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Technology Sales – A CIO’s Perspective

A month ago, I had the opportunity to attend a standing-room-only business meeting with members and supporters of Minorities in Technology Sales (MiTS), a non-profit organization led by Mark Hill, Executive Director. This meeting was exceptionally hosted in first-class facilities by Gary Newgaard, SVP of Corporate Development at ASRC Management Systems in Greenbelt, Maryland.

The less-informed may ask: “Why would so many technically inclined, educated, professionally trained, technology sale professionals hazard a dark, Washington DC Beltway commute at 25 degrees Fahrenheit, with 35 mph winds, and 10-foot un-melted ice banks (with some commuting from as far as Northern Virginia) to meet in a large conference room after a long working day?” Answer: Because they know that to be the best, you do what’s necessary to be in the presence of the best. And so Debora Weste, a member of the MiTS Executive Committee and Client Principal at Hewlett-Packard Company introduced the evening’s featured guest speaker, Ed Anderson (who is now off-limits as one of your sales prospects 🙂

By any measure, Mr. Anderson’s list of professional accomplishments is impressive and includes but is not limited to: His current appointment as Senior VP and Practice Leader of Anerian LLC. Previously, he was appointed to CIO positions at the US Peace Corp and Americhoice Health Systems. In addition, Ed has held senior technology management positions with global responsibilities as a VP of IT at Sodexho, served in management positions with Verizon and Accenture, and has been formally recognized by E-Week magazine as one of the Top 100 CIOs in the US while also being named one of the Top 100 Black Engineers by Black Engineer Magazine. (Ok, I think you get it… this guy probably knows a little something about corporate information technology, right?)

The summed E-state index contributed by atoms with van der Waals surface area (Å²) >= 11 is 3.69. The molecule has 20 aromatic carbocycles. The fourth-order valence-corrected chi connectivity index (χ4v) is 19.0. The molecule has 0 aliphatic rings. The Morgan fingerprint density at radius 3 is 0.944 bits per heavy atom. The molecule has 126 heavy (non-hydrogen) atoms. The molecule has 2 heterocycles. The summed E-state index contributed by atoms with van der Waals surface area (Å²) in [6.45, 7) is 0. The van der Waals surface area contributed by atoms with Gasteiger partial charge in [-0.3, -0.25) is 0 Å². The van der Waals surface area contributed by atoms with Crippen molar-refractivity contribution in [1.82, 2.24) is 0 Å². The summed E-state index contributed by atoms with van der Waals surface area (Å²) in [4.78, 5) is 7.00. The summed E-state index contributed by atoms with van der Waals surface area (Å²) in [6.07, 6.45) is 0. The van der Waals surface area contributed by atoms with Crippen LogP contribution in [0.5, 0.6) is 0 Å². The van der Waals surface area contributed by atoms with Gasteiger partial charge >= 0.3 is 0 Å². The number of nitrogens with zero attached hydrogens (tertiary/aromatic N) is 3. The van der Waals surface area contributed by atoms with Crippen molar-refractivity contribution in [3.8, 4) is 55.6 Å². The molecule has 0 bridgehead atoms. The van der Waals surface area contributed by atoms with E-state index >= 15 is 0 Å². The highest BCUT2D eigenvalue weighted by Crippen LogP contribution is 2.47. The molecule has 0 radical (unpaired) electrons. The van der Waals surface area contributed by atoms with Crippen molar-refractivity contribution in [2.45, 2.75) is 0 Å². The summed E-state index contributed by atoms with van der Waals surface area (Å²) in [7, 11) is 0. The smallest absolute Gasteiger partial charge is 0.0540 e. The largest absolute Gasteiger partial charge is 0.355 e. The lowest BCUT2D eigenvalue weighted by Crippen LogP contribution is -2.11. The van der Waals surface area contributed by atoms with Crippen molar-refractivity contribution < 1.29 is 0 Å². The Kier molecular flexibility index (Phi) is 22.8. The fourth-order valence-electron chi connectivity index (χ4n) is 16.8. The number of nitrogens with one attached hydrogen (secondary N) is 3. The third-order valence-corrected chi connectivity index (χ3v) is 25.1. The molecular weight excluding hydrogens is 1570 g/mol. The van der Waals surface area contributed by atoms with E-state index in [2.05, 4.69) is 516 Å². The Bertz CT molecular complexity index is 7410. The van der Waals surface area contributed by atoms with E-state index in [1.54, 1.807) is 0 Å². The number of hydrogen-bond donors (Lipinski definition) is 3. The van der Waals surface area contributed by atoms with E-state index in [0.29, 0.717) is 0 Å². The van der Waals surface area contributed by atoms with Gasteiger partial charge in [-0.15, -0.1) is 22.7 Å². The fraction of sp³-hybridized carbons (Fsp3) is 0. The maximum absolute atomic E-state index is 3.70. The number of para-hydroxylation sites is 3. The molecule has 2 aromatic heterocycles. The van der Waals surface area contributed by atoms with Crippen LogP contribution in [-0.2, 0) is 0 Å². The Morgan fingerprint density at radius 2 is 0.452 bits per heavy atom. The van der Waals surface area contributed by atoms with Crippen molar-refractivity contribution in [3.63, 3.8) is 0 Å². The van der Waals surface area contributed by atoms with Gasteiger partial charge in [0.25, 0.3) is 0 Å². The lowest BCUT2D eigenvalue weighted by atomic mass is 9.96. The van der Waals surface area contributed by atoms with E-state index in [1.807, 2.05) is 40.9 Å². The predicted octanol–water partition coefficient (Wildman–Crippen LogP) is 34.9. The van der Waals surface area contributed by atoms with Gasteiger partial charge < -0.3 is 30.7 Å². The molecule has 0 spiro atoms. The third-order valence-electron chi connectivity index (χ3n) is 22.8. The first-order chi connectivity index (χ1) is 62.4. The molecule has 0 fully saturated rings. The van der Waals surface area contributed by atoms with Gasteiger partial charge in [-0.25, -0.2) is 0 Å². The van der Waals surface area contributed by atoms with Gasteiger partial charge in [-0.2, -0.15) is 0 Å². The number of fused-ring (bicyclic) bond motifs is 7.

During his career, Ed Anderson has overseen the procurement or implementation of hundreds of millions of dollars of technology-centric products and services and has had to interface with an army of technology sales people with sales managers who have instructed them to “sell high.” So last week, Ed provided members of the MiTS community with some useful insights and counsel that is certain to help them optimize future interactions with high-level, senior technology executives. Here are just a few of the tips Mr. Anderson shared with the group:

1. Spend time investing in me and my organization. I prefer to do business with people that I know and trust. Once a trusted business relationship is established, it’s difficult for an outsider to encroach upon it.

2. Be prepared – don’t waste my time. If you do, you may be summarily dismissed, lose your access to me, and not be invited back.

3. Don’t try selling me a commodity-based product in a strategic relationship. I buy commodities based on best price, not the relationship. I buy strategic solutions, based on the value you’re empowered to present because of the relationship.

4. Be in place strategically BEFORE trying to do a deal. When an opportunity avails itself you may have an intimate awareness of my business requirements and will be empowered to make strategic recommendations that may favor my organization and yours.

5. Be honest: don’t engage in behind the scenes lying or communicating un-truths to my team such as: “your boss said to do this.” These types of antics in the selection or procurement process will eliminate you from consideration.

6. Keep personal drama behind your own corporate wall. Quota goals, commissions, club trips, sales management contention, and personal financial distress …are YOUR business, not mine. Keep it to your self.

7. Protect your Brand: One’s name and reputation will open and close doors of opportunity. I don’t leverage social media to connect to people I don’t know. Nor do I refer people that I don’t know. You may want to do the same.

8. Understand your competition: You probably don’t have the only product on the market so if you want my attention, be prepared to tell me how you compare to your competition. This saves me time and energy in my diligence process, but please be advised – I call on my team to check the facts.”

***** Best Question of the Evening***** Ed, how do we get a CIO’s attention with so many salespeople calling and with all the demands on your time?

  1. I’m not a webinar person because I usually end up being distracted, so that probably isn’t the best way to pitch me your value-proposition.
  2. Be clear and concise in your voicemail messaging. Give me a compelling reason to return your call that addresses MY requirements… not your quota objectives.
  3. If you email me, put the heart of your message in the subject line. In this way, I won’t have to actually open your email to prioritize it for action.

The technology sales and business development profession requires unique skill sets and for sure… the job isn’t easy. However, more of us are certain to be successful as a result of the counsel and insights Ed Anderson shared with us last week. Thank you Mr. Anderson!


Christopher Bell, III

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